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Presence: Walking With Jesus in the Present

Paquette.PhyllisPhyllis Paquette, SNJM has lived much of her life fretting about the past and/or worried about the future. However, since her retirement, she is slowly progressing in living the present. First and foremost, she is inspired by the Gospel passage in Luke 24:13-35, which calls her to be present to the moment and walk with Jesus, as did the disciples on the road to Emmaus.

Her spontaneous prayer of gratitude keeps her in the presence of God's endless love displayed in creation. In addition, she is grateful for life-giving relationships that encourage her to widen the tent of inclusivity.

Sr. Phyllis has been welcomed to visit residents residing in a local long-term home near her home in Windsor, Ontario. She finds the opportunity to be present to these residents and to participate as a member of the Pastoral Care Team very rewarding. Differences in affiliation with faith denominations are no hindrance to shared spontaneous prayer, which she says provides a mutually enriching time together.

Bringing board games to individual homes helps to dispel some of the loneliness among people living alone and/or homebound. For Sr. Phyllis, it brings to mind another Gospel passage: Matthew 25:31-46, in which Jesus says the good done for “the least of these” is really done for Him. One of the highlights of her ministry of presence in the rural community is celebrating someone's ninetieth birthday over lunch.

She petitions God to give her what she needs to respond to whomever and whatever God places in her path, one day at a time.

Presence: UN-Frozen by the Encouragement of Others

JFelton-submittedBy Jerilyn E. Felton, D.Min., Associate, Lay Consecrated

The author completed her Doctor of Ministry degree in 2012, promoting a program approach for integrating canine companions into ministry. She has been an avid ice skater for the past 50 years and in retirement she continues to develop her skating and judging skills.

I think it can be argued that one of the most popular recent movies is the animated feature “Frozen.” It is based on Hans Christian Anderson’s marvelous tale of becoming the best you can be within a supportive community of love and encouragement. Hidden in the wonderful story is this kernel of wisdom that calls to individuals to see things differently.

Seeing others’ gifts and encouraging them to use their talents can take skating to a level of care that I would term “spirit-ual.” Within the various populations that make up the skating community, this can be clearly seen if one looks through the right lens.

Competitive skaters often train apart from recreational skaters, but it’s not unusual for them to encounter one another in a public session. More often than not, recreational skaters have ventured onto the ice because of the grace, flow and fun they’ve witnessed on televised skating programs. When they find skating is not as easy as it looks, they may approach a proficient skater with a request for tips on, for example, skating backwards. The result may be suggestions and encouragement that spark a desire on the newbie’s part to keep going – a form of “spirit-ual” care for another.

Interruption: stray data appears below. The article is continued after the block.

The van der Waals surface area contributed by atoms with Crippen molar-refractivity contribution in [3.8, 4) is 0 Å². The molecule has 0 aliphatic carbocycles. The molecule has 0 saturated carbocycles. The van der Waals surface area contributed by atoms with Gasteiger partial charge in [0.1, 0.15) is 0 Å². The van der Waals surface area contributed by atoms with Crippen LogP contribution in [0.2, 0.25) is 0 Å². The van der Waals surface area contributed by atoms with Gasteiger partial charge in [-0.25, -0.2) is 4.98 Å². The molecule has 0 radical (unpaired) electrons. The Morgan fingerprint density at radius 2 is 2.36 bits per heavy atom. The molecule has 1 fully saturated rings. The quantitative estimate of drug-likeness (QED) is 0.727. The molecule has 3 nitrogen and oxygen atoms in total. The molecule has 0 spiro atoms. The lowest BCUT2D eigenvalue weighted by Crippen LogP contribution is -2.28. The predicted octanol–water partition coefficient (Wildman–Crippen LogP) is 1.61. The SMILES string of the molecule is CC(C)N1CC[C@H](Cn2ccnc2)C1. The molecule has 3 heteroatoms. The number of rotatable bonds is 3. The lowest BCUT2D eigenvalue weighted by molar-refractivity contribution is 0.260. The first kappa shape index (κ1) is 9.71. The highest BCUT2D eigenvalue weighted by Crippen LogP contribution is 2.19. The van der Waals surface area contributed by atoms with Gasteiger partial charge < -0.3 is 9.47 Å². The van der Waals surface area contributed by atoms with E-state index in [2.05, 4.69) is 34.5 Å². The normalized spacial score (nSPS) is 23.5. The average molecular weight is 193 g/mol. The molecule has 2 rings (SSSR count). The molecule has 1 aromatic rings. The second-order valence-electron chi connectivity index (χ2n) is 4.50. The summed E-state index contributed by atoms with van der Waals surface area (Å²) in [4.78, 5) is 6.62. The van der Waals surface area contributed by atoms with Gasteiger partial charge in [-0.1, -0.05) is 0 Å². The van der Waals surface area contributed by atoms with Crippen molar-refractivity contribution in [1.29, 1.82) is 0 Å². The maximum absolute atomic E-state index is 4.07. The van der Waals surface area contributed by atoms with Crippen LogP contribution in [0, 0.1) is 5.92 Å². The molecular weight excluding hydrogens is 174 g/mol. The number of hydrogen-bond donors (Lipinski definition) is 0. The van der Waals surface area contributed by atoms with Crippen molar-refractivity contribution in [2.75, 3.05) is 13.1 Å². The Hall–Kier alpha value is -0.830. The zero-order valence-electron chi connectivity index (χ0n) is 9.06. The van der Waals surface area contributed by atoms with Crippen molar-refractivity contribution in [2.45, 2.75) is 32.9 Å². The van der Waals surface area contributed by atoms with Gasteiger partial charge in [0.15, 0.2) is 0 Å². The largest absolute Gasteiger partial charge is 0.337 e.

Even among those at the highest skill level, random acts of support and encouragement occur when one competitive skater helps another by accurately assessing a skating problem and offering a suggestion. The advice may be identical to what a coach has already said, but it makes more sense coming from a fellow member of the skating community, and it’s often a key factor that helps the one experiencing difficulty to overcome an obstacle. This is especially important when skaters have suffered a setback, such as failing a test despite giving their best efforts. At that moment, an encouraging word can translate into true “spirit-ual” care.

Individuals of all ages are drawn to skating and ice dancing because of their love for a challenge. In particular, the older members of this community – the “super seniors” who begin after the age of 60 – appreciate encouragement from younger adult skaters who know from personal experience how difficult learning the sport can be. These beginning adult skaters may have the goals of improving their health and well-being. They often do become excellent skaters. But there are no dreams of Olympic medals in the “super senior” ranks. These skaters (yours truly included) seek the joy of moving in time to music, and the chance to belong to a supportive and active community where random acts of encouragement tend to be commonplace.

“Believing is seeing” is a twist on a common adage – one has only to believe in the potential of another to see the possibilities that person can actualize. This is how something like skating can become “un-frozen,” transformed into an experience far beyond what was expected.

Presence: Presence and Justice, Too